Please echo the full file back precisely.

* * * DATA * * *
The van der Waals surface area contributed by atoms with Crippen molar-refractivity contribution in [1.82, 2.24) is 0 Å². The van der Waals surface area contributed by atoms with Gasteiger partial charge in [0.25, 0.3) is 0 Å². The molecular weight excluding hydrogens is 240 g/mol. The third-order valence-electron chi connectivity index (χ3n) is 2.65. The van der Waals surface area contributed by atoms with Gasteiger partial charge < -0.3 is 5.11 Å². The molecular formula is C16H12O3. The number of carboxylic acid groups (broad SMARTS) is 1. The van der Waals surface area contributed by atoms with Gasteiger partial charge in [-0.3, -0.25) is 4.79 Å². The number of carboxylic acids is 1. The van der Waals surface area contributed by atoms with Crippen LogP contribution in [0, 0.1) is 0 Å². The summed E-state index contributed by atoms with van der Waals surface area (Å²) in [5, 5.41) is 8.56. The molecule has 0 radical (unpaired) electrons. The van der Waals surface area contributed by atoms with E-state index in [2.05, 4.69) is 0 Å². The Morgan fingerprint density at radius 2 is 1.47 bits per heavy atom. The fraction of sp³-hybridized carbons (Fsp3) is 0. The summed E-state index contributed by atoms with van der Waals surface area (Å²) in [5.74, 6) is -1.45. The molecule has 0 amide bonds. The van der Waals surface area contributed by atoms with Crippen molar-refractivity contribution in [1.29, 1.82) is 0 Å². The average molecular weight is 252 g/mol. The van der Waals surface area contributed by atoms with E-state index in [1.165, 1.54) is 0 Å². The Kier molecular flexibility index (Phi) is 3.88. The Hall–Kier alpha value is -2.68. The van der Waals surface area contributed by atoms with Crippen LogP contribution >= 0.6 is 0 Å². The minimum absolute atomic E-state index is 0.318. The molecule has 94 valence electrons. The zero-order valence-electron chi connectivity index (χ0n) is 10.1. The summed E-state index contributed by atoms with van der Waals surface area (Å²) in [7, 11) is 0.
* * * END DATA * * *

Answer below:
The van der Waals surface area contributed by atoms with Crippen molar-refractivity contribution in [1.82, 2.24) is 0 Å². The van der Waals surface area contributed by atoms with Gasteiger partial charge in [0.25, 0.3) is 0 Å². The molecular weight excluding hydrogens is 240 g/mol. The third-order valence-electron chi connectivity index (χ3n) is 2.65. The van der Waals surface area contributed by atoms with Gasteiger partial charge < -0.3 is 5.11 Å². The molecular formula is C16H12O3. The number of carboxylic acid groups (broad SMARTS) is 1. The van der Waals surface area contributed by atoms with Gasteiger partial charge in [-0.3, -0.25) is 4.79 Å². The number of carboxylic acids is 1. The van der Waals surface area contributed by atoms with Crippen LogP contribution in [0, 0.1) is 0 Å². The summed E-state index contributed by atoms with van der Waals surface area (Å²) in [5, 5.41) is 8.56. The molecule has 0 radical (unpaired) electrons. The van der Waals surface area contributed by atoms with E-state index in [2.05, 4.69) is 0 Å². The Morgan fingerprint density at radius 2 is 1.47 bits per heavy atom. The fraction of sp³-hybridized carbons (Fsp3) is 0. The summed E-state index contributed by atoms with van der Waals surface area (Å²) in [5.74, 6) is -1.45. The molecule has 0 amide bonds. The van der Waals surface area contributed by atoms with Crippen molar-refractivity contribution in [1.29, 1.82) is 0 Å². The average molecular weight is 252 g/mol. The van der Waals surface area contributed by atoms with E-state index in [1.165, 1.54) is 0 Å². The Kier molecular flexibility index (Phi) is 3.88. The Hall–Kier alpha value is -2.68. The van der Waals surface area contributed by atoms with Crippen LogP contribution >= 0.6 is 0 Å². The minimum absolute atomic E-state index is 0.318. The molecule has 94 valence electrons. The zero-order valence-electron chi connectivity index (χ0n) is 10.1. The summed E-state index contributed by atoms with van der Waals surface area (Å²) in [7, 11) is 0.